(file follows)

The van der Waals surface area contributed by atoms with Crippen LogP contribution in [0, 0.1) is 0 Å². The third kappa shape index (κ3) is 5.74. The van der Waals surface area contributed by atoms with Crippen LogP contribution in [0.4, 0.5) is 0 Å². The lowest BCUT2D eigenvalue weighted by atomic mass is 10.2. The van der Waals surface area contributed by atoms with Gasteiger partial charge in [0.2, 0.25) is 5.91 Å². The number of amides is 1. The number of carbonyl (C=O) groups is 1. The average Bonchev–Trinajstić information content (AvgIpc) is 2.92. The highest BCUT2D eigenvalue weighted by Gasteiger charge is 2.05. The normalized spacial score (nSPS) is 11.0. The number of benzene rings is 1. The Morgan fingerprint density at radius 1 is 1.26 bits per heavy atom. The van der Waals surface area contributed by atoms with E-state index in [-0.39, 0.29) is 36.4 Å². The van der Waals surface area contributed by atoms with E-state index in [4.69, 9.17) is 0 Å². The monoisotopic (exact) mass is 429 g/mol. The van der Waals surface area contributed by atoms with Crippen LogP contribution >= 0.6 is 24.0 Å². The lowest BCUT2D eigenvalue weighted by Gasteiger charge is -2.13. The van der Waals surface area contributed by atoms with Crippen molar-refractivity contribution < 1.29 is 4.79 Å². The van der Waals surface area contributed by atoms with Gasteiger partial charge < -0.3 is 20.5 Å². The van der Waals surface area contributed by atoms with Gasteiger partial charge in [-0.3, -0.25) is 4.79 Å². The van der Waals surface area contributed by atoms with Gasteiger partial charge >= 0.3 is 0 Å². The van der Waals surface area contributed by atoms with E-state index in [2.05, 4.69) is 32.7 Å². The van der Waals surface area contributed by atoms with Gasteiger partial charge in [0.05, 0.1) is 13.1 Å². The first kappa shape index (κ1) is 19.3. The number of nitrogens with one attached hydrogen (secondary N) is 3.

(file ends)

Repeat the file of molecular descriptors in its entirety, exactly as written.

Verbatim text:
The van der Waals surface area contributed by atoms with Crippen LogP contribution in [0, 0.1) is 0 Å². The third kappa shape index (κ3) is 5.74. The van der Waals surface area contributed by atoms with Crippen LogP contribution in [0.4, 0.5) is 0 Å². The lowest BCUT2D eigenvalue weighted by atomic mass is 10.2. The van der Waals surface area contributed by atoms with Gasteiger partial charge in [0.2, 0.25) is 5.91 Å². The number of amides is 1. The number of carbonyl (C=O) groups is 1. The average Bonchev–Trinajstić information content (AvgIpc) is 2.92. The highest BCUT2D eigenvalue weighted by Gasteiger charge is 2.05. The normalized spacial score (nSPS) is 11.0. The number of benzene rings is 1. The Morgan fingerprint density at radius 1 is 1.26 bits per heavy atom. The van der Waals surface area contributed by atoms with E-state index in [-0.39, 0.29) is 36.4 Å². The van der Waals surface area contributed by atoms with E-state index in [4.69, 9.17) is 0 Å². The monoisotopic (exact) mass is 429 g/mol. The van der Waals surface area contributed by atoms with Crippen LogP contribution >= 0.6 is 24.0 Å². The lowest BCUT2D eigenvalue weighted by Gasteiger charge is -2.13. The van der Waals surface area contributed by atoms with Crippen molar-refractivity contribution < 1.29 is 4.79 Å². The van der Waals surface area contributed by atoms with Gasteiger partial charge < -0.3 is 20.5 Å². The van der Waals surface area contributed by atoms with Gasteiger partial charge in [-0.3, -0.25) is 4.79 Å². The van der Waals surface area contributed by atoms with Gasteiger partial charge >= 0.3 is 0 Å². The van der Waals surface area contributed by atoms with E-state index in [2.05, 4.69) is 32.7 Å². The van der Waals surface area contributed by atoms with Gasteiger partial charge in [0.05, 0.1) is 13.1 Å². The first kappa shape index (κ1) is 19.3. The number of nitrogens with one attached hydrogen (secondary N) is 3.